that the matter was an issue in the
campaign in Cascade county last year,
being incorporated in the democratic
The senate went into joint session
with the house at noon and later ad
journed until Wednesday forenoon.
In the House.
The house met at 11 o'clock and
after the usual routine business notices
of bills were given as follows:
By Cooney, for the submission to the
qualified electors of the state an amend
ment relating to the legislative depart
By Clifford, to prevent the sale of
liquors on credit.
By Beasley, a bill giving to herders
and others having charge of and at
tending horses, cattle, sheep and other
animals, a prior lien on such animals
for wages due for services rendered
during the next preceding year.
By Hedges, to provide for the regie
tration of land titles and to simplify
and facilitate the transfer of real estate
under what is known as the Torrens
Under introduotion of bills the fol
lowing were mread rst and second time
By Wilsona, B. B. 8, creating the
offlioe of state engineer, defining his
dudee and regulnating his oompenuation.
Referred to committee on irrigatin
and water rigt,.
By ,Wileon, . B. s9, eitabllshlng a
standard at mMuemreat fcr water and
deflalg the .Q.ivalet Iof a miner.'
loon. Laeaeed to cmmittee cmi irari
gatioan amd water clhte.
By 1eaphtuIe. . 8.30, to amend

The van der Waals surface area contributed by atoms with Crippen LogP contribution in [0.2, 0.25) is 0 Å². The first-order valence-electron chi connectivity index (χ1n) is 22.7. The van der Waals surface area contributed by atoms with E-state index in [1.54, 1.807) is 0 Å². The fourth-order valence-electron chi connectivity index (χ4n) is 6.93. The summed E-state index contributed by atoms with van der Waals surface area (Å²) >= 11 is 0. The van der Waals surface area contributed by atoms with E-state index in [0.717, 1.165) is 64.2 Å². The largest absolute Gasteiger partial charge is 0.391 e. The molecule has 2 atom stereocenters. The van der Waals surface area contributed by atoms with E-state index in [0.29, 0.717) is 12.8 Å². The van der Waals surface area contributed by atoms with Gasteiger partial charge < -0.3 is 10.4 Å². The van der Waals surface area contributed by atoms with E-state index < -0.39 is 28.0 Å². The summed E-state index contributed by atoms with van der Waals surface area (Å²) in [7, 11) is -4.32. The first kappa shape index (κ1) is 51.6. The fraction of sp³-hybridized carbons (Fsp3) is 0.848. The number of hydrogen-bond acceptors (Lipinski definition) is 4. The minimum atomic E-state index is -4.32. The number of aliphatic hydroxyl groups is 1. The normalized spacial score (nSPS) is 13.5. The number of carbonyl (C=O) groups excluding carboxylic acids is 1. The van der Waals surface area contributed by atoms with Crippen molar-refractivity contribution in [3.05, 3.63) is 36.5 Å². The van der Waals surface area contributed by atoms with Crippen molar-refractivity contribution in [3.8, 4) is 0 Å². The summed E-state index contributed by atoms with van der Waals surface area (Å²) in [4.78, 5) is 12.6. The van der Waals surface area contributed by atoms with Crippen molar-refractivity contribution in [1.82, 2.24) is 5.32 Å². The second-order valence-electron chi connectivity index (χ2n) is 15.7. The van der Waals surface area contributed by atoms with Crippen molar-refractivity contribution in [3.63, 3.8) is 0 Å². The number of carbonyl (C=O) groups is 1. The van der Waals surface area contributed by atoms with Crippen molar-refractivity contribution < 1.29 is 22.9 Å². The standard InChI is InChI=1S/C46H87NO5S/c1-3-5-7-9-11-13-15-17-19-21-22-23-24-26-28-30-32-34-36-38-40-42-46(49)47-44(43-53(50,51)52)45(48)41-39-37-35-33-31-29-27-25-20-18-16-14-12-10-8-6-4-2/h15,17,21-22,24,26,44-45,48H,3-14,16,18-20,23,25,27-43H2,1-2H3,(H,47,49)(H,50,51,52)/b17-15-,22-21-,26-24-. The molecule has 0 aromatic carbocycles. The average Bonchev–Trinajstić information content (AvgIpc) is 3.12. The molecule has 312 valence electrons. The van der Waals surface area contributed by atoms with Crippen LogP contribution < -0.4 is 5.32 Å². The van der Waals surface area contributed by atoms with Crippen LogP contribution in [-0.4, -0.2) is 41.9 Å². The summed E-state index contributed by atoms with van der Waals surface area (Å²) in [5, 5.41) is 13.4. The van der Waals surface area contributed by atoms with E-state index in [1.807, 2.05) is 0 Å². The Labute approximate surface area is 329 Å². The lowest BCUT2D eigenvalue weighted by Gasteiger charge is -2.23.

the plellit eats atlag to oma.-
eaema. ThM 1bill ve a es san.
iser, acmsd and tided oela,
Dyraim mL mrtD& St.Ua to
hU l --ag wiM apal..g
ati emmuittee a amgialm tadtesh
Iis -r wauasum h ti mah.Ma
committee on judiciary for an opinion
se to whether or not .it was unconsti
By Phelps, H. B. 88, relating to the
payment of bounty on wild animals.
Referred to the committee on agricul
ture and stookgrowing.
When the bouse resumed proceedings
after the joint assembly -a communica
tion from Governor Smith was read,
transmitting estimates- of expenses for
the several state offices and permanent
boards per year, The estimates amount
to $169,700.30 for 1899 and 1900.
The house adjourned until Wednes
Wednesday--lp the Senate.
The senate transacted its first busi
ness in committee of the whole today.
The senate joint memorial relating to
Indians wandering off their reserva
tions, and senate bill 14, in regard to
examination of witnesses before legis